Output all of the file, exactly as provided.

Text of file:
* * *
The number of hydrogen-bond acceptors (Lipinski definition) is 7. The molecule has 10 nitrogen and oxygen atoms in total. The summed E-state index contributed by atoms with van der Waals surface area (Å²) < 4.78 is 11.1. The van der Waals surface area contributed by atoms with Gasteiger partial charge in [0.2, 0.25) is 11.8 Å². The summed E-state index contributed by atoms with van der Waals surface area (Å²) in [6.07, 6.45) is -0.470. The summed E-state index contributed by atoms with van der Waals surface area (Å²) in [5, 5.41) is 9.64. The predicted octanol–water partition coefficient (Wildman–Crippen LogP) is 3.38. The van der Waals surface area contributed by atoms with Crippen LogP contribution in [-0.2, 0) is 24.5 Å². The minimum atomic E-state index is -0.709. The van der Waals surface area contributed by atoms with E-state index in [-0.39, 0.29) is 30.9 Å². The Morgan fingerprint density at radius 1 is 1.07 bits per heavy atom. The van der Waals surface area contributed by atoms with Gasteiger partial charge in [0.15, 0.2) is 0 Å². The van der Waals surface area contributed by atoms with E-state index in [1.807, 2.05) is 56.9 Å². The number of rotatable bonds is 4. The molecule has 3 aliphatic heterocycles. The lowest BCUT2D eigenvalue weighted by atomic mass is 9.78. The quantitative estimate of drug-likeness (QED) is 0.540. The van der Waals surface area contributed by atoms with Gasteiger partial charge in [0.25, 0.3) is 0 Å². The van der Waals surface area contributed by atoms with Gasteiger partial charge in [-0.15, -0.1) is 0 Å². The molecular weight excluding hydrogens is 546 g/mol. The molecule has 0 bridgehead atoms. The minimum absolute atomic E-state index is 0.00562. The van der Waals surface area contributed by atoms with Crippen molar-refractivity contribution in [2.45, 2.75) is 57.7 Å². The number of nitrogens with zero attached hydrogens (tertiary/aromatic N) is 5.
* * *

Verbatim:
The number of hydrogen-bond acceptors (Lipinski definition) is 7. The molecule has 10 nitrogen and oxygen atoms in total. The summed E-state index contributed by atoms with van der Waals surface area (Å²) < 4.78 is 11.1. The van der Waals surface area contributed by atoms with Gasteiger partial charge in [0.2, 0.25) is 11.8 Å². The summed E-state index contributed by atoms with van der Waals surface area (Å²) in [6.07, 6.45) is -0.470. The summed E-state index contributed by atoms with van der Waals surface area (Å²) in [5, 5.41) is 9.64. The predicted octanol–water partition coefficient (Wildman–Crippen LogP) is 3.38. The van der Waals surface area contributed by atoms with Crippen LogP contribution in [-0.2, 0) is 24.5 Å². The minimum atomic E-state index is -0.709. The van der Waals surface area contributed by atoms with E-state index in [-0.39, 0.29) is 30.9 Å². The Morgan fingerprint density at radius 1 is 1.07 bits per heavy atom. The van der Waals surface area contributed by atoms with Gasteiger partial charge in [0.15, 0.2) is 0 Å². The van der Waals surface area contributed by atoms with E-state index in [1.807, 2.05) is 56.9 Å². The number of rotatable bonds is 4. The molecule has 3 aliphatic heterocycles. The lowest BCUT2D eigenvalue weighted by atomic mass is 9.78. The quantitative estimate of drug-likeness (QED) is 0.540. The van der Waals surface area contributed by atoms with Gasteiger partial charge in [0.25, 0.3) is 0 Å². The van der Waals surface area contributed by atoms with Gasteiger partial charge in [-0.15, -0.1) is 0 Å². The molecular weight excluding hydrogens is 546 g/mol. The molecule has 0 bridgehead atoms. The minimum absolute atomic E-state index is 0.00562. The van der Waals surface area contributed by atoms with Crippen molar-refractivity contribution in [2.45, 2.75) is 57.7 Å². The number of nitrogens with zero attached hydrogens (tertiary/aromatic N) is 5.